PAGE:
from the clever-cosmetic-changes dept
Last September, Techdirt reported on the EU’s plan to replace the highly-controversial corporate sovereignty provisions in TAFTA/TTIP — the “investor-state dispute settlement” (ISDS) chapter — with something it called the “Investor Court System” (ICS). As we reported then, even if ICS addressed all the problems of ISDS — spoiler alert: it certainly doesn’t — there was a huge backdoor in the form of CETA, the trade deal between the EU and Canada. If CETA includes old-style corporate sovereignty provisions, US companies with subsidiaries in Canada will be able to use CETA to by-pass TAFTA/TTIP’s new ICS system completely, and sue EU nations using ISDS with all its widely-recognized faults. In fact, Bernd Lange, the MEP with responsibility for making recommendations on how the European Parliament (EP) should vote on international trade matters, said at the time that he would not support CETA if it included ISDS.
The arrival of a new government in Canada while CETA is still undergoing “legal scrubbing” — checking and tweaking the exact wording — has given the European Commission the opportunity to re-negotiate the corporate sovereignty chapter in CETA, even though it rather sneakily claimed it couldn’t do that. But it turns out it could, and did, in a move that is likely to have important repercussions:
The European Commission and the Canadian Government have agreed to include a new approach on investment protection and investment dispute settlement in the EU-Canada Comprehensive Economic and Trade Agreement (CETA).
The negotiations on a free trade deal between the European Union and Canada were concluded in 2014 with a reformed investment dispute settlement system, notably with full transparency of proceedings and clear and unambiguous investment protection standards.
Following the legal revision of the text, the agreement now reached goes even further. All the main elements of the EU’s new approach on investment, as outlined in the EU’s TTIP proposal of November 2015 and contained in the recently concluded EU-Vietnam free trade agreement, have been included in the finalised CETA text.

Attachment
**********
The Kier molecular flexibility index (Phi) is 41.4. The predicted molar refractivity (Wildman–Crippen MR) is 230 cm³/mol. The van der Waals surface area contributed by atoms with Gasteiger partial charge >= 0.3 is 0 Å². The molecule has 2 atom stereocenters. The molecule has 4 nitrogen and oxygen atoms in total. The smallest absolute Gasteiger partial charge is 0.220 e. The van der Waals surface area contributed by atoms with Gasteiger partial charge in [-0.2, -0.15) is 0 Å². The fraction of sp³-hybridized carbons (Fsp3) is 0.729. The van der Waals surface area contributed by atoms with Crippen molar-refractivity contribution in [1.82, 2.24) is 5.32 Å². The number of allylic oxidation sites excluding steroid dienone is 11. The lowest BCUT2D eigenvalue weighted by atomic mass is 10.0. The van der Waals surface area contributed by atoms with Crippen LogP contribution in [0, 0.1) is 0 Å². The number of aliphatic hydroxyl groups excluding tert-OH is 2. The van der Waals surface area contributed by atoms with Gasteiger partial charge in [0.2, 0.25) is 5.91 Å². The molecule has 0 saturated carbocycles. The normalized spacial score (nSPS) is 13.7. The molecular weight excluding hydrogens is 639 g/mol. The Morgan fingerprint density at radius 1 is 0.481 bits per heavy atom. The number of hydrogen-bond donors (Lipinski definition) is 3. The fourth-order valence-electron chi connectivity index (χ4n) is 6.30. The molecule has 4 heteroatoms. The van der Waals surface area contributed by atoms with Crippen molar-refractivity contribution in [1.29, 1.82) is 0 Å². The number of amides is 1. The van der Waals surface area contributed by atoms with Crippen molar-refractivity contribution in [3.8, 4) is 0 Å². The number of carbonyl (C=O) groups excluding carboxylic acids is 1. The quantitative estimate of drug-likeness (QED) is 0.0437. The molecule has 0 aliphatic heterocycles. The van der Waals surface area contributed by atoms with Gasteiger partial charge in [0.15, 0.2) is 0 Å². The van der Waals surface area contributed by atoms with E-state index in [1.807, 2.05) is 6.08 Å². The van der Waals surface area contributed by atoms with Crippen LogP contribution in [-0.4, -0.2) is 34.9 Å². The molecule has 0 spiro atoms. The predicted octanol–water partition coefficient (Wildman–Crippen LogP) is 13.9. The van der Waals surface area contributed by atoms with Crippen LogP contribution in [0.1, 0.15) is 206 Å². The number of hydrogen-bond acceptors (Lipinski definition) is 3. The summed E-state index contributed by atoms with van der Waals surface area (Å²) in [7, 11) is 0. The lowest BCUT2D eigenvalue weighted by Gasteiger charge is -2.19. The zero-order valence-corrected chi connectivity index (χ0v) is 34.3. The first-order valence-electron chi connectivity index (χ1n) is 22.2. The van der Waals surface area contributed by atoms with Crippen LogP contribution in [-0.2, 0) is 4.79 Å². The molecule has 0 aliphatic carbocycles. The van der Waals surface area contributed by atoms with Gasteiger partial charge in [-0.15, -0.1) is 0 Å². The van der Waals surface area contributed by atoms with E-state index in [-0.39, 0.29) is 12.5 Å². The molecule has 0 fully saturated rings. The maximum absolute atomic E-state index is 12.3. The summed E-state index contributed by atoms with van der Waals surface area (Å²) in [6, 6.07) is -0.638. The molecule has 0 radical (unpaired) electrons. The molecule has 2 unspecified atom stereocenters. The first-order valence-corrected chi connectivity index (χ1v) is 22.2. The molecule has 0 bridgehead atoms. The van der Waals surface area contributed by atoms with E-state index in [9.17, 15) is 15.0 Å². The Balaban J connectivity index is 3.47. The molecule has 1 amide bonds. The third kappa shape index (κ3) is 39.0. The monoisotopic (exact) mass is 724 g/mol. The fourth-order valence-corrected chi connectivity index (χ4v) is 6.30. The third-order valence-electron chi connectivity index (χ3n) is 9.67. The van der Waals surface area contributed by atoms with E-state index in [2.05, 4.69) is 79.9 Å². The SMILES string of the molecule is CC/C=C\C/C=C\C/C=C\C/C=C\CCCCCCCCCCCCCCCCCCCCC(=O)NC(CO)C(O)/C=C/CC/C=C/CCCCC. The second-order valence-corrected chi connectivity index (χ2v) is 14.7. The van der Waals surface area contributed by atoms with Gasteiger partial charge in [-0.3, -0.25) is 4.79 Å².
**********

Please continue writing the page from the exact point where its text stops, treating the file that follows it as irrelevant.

This represents a clear break from the old Investor to State Dispute Settlement (ISDS) approach and demonstrates the shared determination of the EU and Canada to replace the current ISDS system with a new dispute settlement mechanism and move towards establishing a permanent multilateral investment court. This revised CETA text is also a clear signal of the EU?s intent to include this new proposal on investment in its negotiations with all partners.
By persuading Canada to accept the ICS instead of a marginally-updated ISDS, the European Commission can claim to have addressed Lange’s concerns. Indeed, his party, the Socialists and Democrats (S&D), rushed out a press release that tries to claim credit for the move:
The Socialists and Democrats in the European Parliament welcome the announcement made today by the European Commission and the Canadian government on the changes in the trade agreement between the EU and Canada (CETA) so as to include the S&D demands.
What matters here is not who did what, but that the S&D are now unlikely to block CETA because of the corporate sovereignty provision. With broad S&D support, CETA stands a better chance of being ratified by the European Parliament sometime later this year.
However, even with ICS in CETA, the European Commission still faces an uphill battle convincing the US that it too should agree to replace the old-style corporate sovereignty in TAFTA/TTIP. Last week, during the 12th round of the TTIP negotiations, the EU formally proposed its ICS alternative (pdf), but we don’t yet know what the official US response will be. Unofficial comments suggest that it is lukewarm about the idea. Since some powerful US business lobbies seem unhappy with the ICS approach, Canada’s decision to accept it in CETA may paradoxically stiffen US resistance to the idea in TAFTA/TTIP. And without ICS, Lange’s S&D could decide they have to vote against the deal if and when it comes up for ratification in the European Parliament.